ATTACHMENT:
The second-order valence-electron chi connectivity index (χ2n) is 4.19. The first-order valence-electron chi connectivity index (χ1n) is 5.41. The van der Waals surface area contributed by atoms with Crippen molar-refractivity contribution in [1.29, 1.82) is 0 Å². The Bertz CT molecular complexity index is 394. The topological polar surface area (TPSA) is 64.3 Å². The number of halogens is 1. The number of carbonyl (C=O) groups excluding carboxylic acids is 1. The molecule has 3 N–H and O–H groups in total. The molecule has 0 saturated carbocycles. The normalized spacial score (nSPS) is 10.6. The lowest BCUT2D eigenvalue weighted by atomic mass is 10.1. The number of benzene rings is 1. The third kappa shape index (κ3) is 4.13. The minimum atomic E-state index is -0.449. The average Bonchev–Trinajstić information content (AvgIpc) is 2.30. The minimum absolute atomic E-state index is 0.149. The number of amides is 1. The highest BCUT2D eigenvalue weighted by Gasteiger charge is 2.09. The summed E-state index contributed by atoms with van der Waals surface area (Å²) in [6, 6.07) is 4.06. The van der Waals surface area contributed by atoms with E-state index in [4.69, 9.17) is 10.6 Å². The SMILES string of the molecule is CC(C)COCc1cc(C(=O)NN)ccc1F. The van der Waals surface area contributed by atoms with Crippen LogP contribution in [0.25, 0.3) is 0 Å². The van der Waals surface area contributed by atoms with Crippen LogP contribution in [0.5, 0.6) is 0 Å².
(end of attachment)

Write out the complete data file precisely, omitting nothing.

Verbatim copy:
The second-order valence-electron chi connectivity index (χ2n) is 4.19. The first-order valence-electron chi connectivity index (χ1n) is 5.41. The van der Waals surface area contributed by atoms with Crippen molar-refractivity contribution in [1.29, 1.82) is 0 Å². The Bertz CT molecular complexity index is 394. The topological polar surface area (TPSA) is 64.3 Å². The number of halogens is 1. The number of carbonyl (C=O) groups excluding carboxylic acids is 1. The molecule has 3 N–H and O–H groups in total. The molecule has 0 saturated carbocycles. The normalized spacial score (nSPS) is 10.6. The lowest BCUT2D eigenvalue weighted by atomic mass is 10.1. The number of benzene rings is 1. The third kappa shape index (κ3) is 4.13. The minimum atomic E-state index is -0.449. The average Bonchev–Trinajstić information content (AvgIpc) is 2.30. The minimum absolute atomic E-state index is 0.149. The number of amides is 1. The highest BCUT2D eigenvalue weighted by Gasteiger charge is 2.09. The summed E-state index contributed by atoms with van der Waals surface area (Å²) in [6, 6.07) is 4.06. The van der Waals surface area contributed by atoms with E-state index in [4.69, 9.17) is 10.6 Å². The SMILES string of the molecule is CC(C)COCc1cc(C(=O)NN)ccc1F. The van der Waals surface area contributed by atoms with Crippen LogP contribution in [0.25, 0.3) is 0 Å². The van der Waals surface area contributed by atoms with Crippen LogP contribution in [0.5, 0.6) is 0 Å².